ZLoader Malware Evolves with Anti-Analysis Trick from Zeus Banking Trojan

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The authors behind the resurfaced ZLoader malware have added a feature that was originally present in the Zeus banking trojan that it’s based on, indicating that it’s being actively developed. “The latest version, 2.4.1.0, introduces a feature to prevent execution on machines that differ from the original infection,” Zscaler ThreatLabz researcher Santiago

The authors behind the resurfaced ZLoader malware have added a feature that was originally present in the Zeus banking trojan that it’s based on, indicating that it’s being actively developed.

“The latest version, 2.4.1.0, introduces a feature to prevent execution on machines that differ from the original infection,” Zscaler ThreatLabz researcher Santiago Vicente said in a technical report. “A similar anti-analysis feature was present in the leaked ZeuS 2.X source code, but implemented differently.”

ZLoader, also called Terdot, DELoader, or Silent Night, emerged after a nearly two-year hiatus around September 2023 following its takedown in early 2022.

A modular trojan with capabilities to load next-stage payloads, recent versions of the malware have added RSA encryption as well as updates to its domain generation algorithm (DGA).

The latest sign of ZLoader’s evolution comes in the form of an anti-analysis feature that restricts the binary’s execution to the infected machine.

The feature, present in artifacts with versions greater than 2.4.1.0, causes the malware to abruptly terminate if they are copied and executed on another system post-initial infection. This is accomplished by means of a Windows Registry check for a specific key and value.

“The Registry key and value are generated based on a hardcoded seed that is different for each sample,” Vicente said.

“If the Registry key/value pair is manually created (or this check is patched), ZLoader will successfully inject itself into a new process. However, it will terminate again after executing only a few instructions. This is due to a secondary check in ZLoader’s MZ header.”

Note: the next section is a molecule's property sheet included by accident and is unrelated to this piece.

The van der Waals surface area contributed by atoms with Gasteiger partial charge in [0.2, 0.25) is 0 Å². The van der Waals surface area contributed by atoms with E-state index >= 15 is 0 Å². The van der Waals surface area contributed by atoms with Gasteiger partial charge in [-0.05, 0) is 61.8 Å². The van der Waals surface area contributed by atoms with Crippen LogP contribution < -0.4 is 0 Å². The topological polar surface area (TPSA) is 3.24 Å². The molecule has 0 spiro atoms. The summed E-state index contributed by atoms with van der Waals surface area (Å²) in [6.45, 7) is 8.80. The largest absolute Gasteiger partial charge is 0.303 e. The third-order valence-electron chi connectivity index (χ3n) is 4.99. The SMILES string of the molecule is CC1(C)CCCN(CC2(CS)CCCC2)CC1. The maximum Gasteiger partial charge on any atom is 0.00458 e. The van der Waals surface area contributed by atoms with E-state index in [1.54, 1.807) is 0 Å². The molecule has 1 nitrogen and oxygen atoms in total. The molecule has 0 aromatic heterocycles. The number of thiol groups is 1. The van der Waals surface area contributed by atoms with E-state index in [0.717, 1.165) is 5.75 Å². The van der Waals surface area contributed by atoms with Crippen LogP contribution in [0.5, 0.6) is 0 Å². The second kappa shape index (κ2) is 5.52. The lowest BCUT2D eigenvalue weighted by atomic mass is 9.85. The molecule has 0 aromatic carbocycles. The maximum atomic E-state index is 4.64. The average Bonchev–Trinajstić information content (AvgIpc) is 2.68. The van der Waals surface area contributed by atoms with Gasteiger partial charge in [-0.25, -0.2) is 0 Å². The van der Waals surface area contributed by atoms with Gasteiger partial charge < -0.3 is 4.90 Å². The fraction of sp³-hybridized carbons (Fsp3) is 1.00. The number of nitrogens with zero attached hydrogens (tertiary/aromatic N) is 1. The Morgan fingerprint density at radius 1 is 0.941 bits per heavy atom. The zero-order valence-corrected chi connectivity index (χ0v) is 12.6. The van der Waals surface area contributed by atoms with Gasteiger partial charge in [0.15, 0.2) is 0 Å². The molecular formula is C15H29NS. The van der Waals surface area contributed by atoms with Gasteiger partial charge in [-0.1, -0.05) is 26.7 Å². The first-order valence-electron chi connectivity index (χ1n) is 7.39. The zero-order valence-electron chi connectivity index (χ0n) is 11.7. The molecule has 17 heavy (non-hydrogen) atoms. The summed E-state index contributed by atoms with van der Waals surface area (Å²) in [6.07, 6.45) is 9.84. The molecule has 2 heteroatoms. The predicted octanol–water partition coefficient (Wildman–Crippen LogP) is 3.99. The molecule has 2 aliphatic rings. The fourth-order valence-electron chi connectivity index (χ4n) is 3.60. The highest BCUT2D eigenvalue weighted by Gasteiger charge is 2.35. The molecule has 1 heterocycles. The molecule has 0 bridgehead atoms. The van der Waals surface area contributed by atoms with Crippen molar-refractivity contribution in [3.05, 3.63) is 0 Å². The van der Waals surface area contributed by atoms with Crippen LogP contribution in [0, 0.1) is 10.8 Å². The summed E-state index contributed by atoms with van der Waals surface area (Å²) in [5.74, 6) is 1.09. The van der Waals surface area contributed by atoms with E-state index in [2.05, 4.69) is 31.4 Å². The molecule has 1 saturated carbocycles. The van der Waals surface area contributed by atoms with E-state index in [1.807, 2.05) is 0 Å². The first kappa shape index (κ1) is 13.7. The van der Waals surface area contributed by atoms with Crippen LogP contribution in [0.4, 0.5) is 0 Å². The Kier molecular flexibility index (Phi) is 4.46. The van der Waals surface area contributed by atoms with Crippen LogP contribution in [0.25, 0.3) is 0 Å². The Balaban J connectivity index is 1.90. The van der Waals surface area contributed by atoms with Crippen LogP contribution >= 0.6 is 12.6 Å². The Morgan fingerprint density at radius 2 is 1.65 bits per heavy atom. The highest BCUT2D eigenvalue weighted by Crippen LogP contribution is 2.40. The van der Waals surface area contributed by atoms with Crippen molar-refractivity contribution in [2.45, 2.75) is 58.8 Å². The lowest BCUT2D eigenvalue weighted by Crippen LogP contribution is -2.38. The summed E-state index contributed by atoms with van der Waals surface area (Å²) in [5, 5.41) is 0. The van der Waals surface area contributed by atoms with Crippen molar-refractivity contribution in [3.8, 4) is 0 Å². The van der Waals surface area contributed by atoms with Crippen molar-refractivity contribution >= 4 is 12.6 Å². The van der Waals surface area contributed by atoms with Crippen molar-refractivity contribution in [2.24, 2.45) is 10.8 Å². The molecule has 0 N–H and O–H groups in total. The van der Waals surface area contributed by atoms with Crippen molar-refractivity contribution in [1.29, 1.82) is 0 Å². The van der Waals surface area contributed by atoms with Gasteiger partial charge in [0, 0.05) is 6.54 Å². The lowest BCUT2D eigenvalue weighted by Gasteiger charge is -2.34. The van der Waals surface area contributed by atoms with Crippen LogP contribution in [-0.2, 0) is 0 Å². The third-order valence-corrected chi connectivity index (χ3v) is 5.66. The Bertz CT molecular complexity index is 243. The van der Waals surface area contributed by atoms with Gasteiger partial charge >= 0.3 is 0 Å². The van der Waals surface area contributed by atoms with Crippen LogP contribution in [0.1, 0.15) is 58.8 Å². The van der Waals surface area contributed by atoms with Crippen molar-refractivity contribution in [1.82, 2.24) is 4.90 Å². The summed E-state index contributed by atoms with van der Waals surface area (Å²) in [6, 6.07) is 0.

This means that ZLoader’s execution will be stalled in a different machine unless the seed and MZ header values are set correctly and all the Registry and disk paths/names from the originally compromised system are replicated.

Zscaler said the technique used by Zloader to store the installation information and avoid being run on a different host shares similarities with ZeuS version 2.0.8, albeit implemented in a different manner, which relied on a data structure called PeSettings to store the configuration instead of the Registry.

“In recent versions, ZLoader has adopted a stealthy approach to system infections,” Vicente said. “This new anti-analysis technique makes ZLoader even more challenging to detect and analyze.”

The development comes as threat actors are utilizing fraudulent websites hosted on popular legitimate platforms like Weebly to spread stealer malware and steal data via black hat search engine optimization (SEO) techniques.

“This catapults their fraudulent site to the top of a user’s search results, increasing the likelihood of inadvertently selecting a malicious site and potentially infecting their system with malware,” Zscaler researcher Kaivalya Khursale said.

A notable aspect of these campaigns is that the infection only proceeds to the payload delivery stage if the visit originates from search engines like Google, Bing, DuckDuckGo, Yahoo, or AOL, and if bogus sites are not accessed directly.

Over the past two months, email-based phishing campaigns have also been observed targeting organizations in the U.S., Turkey, Mauritius, Israel, Russia, and Croatia with Taskun malware, which acts as a facilitator for Agent Tesla, per findings from Veriti.

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 The Hacker News 

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